Top 10 Fashion Blunders Below The Belt

June 5, 2014 | Posted By: Mary Diamond | Categorized in: Entertainment




Blunder #1 | Zubaz



You may not remember when these were the new hotness, but you might have seen them at the gym or in Saved By The Bell reruns. Screech wore ‘em on occasion, and they were all the rage with the sports and wrestling crowds. They came in every color and pattern, including custom multi-colored zebra stripes for your favorite team.


Blunder #2 | Parachute Pants



Often confused with hammer pants and their modern progeny (foreshadowing!), the actual parachute pant was slim-cut and usually made out of shiny polyester or nylon material with colorful accent zippers all over the legs. These were presumably for securing your valuable Tamagotchi or POG slammers while you jumped out of an airplane with a (you guessed it) parachute strapped to your back. They didn’t breathe very well, but they did have some utilitarian benefits. Perhaps the grand-pappy of modern cargo pants?


Blunder #3 | Hammer Pants



“Please Hammer, don’t hurt ‘em!” was the mantra repeated in his albums and lyrics, but it’s hard to imagine being intimidated by a guy who’s pants are reminiscent of saggy diapers. The classic hammer pant varied in color from metallic gold to bold patterns, but black was a common choice as well. These are currently being re-branded as “Harem” pants and have graced the legs of such esteemed artists as Justin Bieber and Psy in the last few years.


Blunder #4 | Jeggings/Meggings



Another flash in the frying pan of fashion fame, the true jegging is actually a legging, or tights without feet, that is printed to look like jeans. Anything this clingy that is actually made out of denim belongs to the skinny jean family, sub-genus “super-skinny” or “oh-my-god-how-do-I-get-these-off”. Jeggings worn by men become “meggings”, as referenced in this excellent review by gothamist.com author Jake Dobkin back in 2013. Whichever letter you use, pants like these are definitely conversation starters –or enders.


Blunder #5 | Pajama Jeans



To be honest, I was trolling through all the photos of these jeans on the internet and only served to confirm my suspicion that these might be the best thing ever invented (besides the Snuggy). In pictures, they are very convincing with dark denim-colored knit fabric, fake seam stitching and sometimes even real back pockets! I have been assured, however, that the difference in material is obvious to the naked eye. A trustworthy colleague who has been in the physical presence of these mysterious pajama/jean hybrids tells me that she took a cursory glance at the wearer of these pajama jeans at a party and determined their true nature after only a moment. Who wants to get caught wearing pajamas to a party? Apparently, they need to step up their texture game –then I might be willing to try it.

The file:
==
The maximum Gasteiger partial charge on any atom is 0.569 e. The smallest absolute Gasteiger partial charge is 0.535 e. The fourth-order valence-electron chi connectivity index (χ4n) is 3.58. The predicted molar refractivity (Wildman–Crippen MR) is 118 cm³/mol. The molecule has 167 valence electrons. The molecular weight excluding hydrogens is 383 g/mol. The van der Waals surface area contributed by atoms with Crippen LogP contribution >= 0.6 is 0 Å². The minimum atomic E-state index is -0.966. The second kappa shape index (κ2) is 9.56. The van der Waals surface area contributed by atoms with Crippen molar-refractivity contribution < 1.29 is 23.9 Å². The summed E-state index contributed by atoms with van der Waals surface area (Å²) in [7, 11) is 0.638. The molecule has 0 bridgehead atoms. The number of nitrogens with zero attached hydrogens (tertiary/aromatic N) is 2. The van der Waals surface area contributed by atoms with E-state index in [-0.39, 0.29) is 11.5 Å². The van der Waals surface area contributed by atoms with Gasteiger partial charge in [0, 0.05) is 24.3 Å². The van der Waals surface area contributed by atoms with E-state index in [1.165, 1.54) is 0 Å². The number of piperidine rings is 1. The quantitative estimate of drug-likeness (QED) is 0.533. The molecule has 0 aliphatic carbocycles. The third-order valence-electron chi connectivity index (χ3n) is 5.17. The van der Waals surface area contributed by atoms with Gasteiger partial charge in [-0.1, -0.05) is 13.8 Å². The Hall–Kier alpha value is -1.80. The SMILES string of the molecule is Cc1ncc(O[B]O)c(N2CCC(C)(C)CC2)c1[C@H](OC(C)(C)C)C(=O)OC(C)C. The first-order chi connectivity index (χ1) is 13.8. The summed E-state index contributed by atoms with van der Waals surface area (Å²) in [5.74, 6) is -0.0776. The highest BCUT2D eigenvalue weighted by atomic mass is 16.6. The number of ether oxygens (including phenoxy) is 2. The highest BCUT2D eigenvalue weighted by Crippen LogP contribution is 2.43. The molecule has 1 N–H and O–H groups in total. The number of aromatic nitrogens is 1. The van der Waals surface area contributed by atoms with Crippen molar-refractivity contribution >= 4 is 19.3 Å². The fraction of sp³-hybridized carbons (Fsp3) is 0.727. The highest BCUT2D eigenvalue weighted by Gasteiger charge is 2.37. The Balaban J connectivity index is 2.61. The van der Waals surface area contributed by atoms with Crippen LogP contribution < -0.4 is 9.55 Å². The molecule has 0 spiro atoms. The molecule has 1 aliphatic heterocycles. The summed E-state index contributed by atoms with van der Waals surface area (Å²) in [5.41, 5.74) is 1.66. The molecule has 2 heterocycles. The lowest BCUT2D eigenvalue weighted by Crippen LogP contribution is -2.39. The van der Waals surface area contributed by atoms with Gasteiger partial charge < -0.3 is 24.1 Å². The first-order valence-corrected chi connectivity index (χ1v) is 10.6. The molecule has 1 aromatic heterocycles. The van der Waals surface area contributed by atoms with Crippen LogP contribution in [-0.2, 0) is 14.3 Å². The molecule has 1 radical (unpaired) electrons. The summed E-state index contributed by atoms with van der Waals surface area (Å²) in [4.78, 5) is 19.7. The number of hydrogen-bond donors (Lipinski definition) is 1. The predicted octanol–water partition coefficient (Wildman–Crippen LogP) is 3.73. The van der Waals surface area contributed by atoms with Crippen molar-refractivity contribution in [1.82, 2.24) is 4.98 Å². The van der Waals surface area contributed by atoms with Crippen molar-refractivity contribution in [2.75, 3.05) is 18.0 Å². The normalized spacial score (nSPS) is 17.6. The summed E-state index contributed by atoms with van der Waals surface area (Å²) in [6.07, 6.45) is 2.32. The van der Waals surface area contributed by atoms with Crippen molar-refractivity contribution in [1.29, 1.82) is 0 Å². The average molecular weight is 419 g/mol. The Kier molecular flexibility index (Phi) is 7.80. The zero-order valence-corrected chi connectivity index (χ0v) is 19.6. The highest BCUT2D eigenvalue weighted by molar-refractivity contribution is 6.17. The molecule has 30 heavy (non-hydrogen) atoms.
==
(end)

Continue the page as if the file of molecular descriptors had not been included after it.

Blunder #6 | Tight Rolling



This isn’t exactly a type of pants, but it is a fashion trend that affected pants in the late 80’s and early 90’s. So widespread was this fold of the cuff that even our star celebrities were doing it on stage and screen alike. Ask anyone born before 1980 and they will tell you without a doubt that tight rolling your jeans before school was as essential to your day as tying your shoes (or securing the Velcro zip-straps on them). There was some debate as to whether the folds had to begin left-to-right or the opposite, but pulling the fold from the outside of your ankle seemed to accentuate the calf and prevent the funky bunching with particularly stiff denim.


Blunder #7 | Acid Wash Jeans



Every now and then this eye-catching icon tries to pop back up and take off again. When they first hit store shelves, it was like millions of 80’s moms cried out in terror –and then suddenly were silenced. The best way to wear them, of course, was to rip them to shreds as well. Some kids, who couldn't afford to pay designer prices for jeans that were half-destroyed, even tried making them at home. Maybe it was an expression of modern teenagers’ existential or socio-economic dilemma, but I’m betting they just wanted to piss off their moms. Either way, you don’t see them very often, but they never really go away.


Blunder #8 | Sagging



Another trend that is more a choice than an actual statement, the saggy jeans are still stirring up fashion savvy armchair critics all over the country. Everyone seems to have an opinion on the practice of sagging –and some communities have even spent time and money trying to legislate this look out of existence! The trend has mostly been executed by males, but it’s definitely become the butt of many jokes since it’s inception. We’d love to offer some insight on the controversy, but there’s just no way to explore it with a straight face.


Blunder #9 | Raver Pants



These might be a little obscure, but in the late 90’s there were at least a few stores at the local mall where you could pick up a pair of these ridiculously wide-legged pants. Often they were made of denim and wouldn’t be complete without patches, colorful accents, criss-crossing straps, and chains dangling from random spots on the waist or crotchal-region. Maybe they were supposed to accentuate the groovy dance moves all the cool kids were doing at rave parties back then, but they seemed awfully heavy for a hot room full of strobe lights.

Blunder #10 | Overalls



These babies go way back to before any of us were around –but they became a medium for some pretty great expression in the 90’s. The ladies in TLC experimented with overalls of just about every color, material, and accessory. They even went as far as pinning condoms all over their sassy pants to raise awareness about “safe sex”. One shoulder strap, or two?





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